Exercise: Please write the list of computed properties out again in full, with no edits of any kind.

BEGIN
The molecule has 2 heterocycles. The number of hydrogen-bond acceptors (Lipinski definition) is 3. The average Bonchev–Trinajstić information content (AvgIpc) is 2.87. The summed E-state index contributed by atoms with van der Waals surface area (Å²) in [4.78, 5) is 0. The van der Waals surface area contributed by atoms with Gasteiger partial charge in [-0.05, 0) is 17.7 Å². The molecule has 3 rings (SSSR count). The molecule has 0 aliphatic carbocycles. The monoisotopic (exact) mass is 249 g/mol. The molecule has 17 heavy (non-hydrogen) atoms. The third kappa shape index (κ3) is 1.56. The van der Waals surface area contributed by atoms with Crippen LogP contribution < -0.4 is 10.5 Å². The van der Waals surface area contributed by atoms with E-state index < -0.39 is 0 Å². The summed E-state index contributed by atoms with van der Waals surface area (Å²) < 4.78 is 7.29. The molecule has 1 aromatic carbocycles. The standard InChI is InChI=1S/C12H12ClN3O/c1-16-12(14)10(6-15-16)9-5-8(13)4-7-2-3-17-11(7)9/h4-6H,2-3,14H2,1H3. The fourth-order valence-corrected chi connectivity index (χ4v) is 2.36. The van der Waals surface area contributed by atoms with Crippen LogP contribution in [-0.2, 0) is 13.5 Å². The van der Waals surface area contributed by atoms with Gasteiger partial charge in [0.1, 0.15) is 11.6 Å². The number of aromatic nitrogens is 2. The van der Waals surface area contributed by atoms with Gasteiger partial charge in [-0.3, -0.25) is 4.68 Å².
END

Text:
The molecule has 2 heterocycles. The number of hydrogen-bond acceptors (Lipinski definition) is 3. The average Bonchev–Trinajstić information content (AvgIpc) is 2.87. The summed E-state index contributed by atoms with van der Waals surface area (Å²) in [4.78, 5) is 0. The van der Waals surface area contributed by atoms with Gasteiger partial charge in [-0.05, 0) is 17.7 Å². The molecule has 3 rings (SSSR count). The molecule has 0 aliphatic carbocycles. The monoisotopic (exact) mass is 249 g/mol. The molecule has 17 heavy (non-hydrogen) atoms. The third kappa shape index (κ3) is 1.56. The van der Waals surface area contributed by atoms with Crippen LogP contribution < -0.4 is 10.5 Å². The van der Waals surface area contributed by atoms with E-state index < -0.39 is 0 Å². The summed E-state index contributed by atoms with van der Waals surface area (Å²) < 4.78 is 7.29. The molecule has 1 aromatic carbocycles. The standard InChI is InChI=1S/C12H12ClN3O/c1-16-12(14)10(6-15-16)9-5-8(13)4-7-2-3-17-11(7)9/h4-6H,2-3,14H2,1H3. The fourth-order valence-corrected chi connectivity index (χ4v) is 2.36. The van der Waals surface area contributed by atoms with Crippen LogP contribution in [-0.2, 0) is 13.5 Å². The van der Waals surface area contributed by atoms with Gasteiger partial charge in [0.1, 0.15) is 11.6 Å². The number of aromatic nitrogens is 2. The van der Waals surface area contributed by atoms with Gasteiger partial charge in [-0.3, -0.25) is 4.68 Å².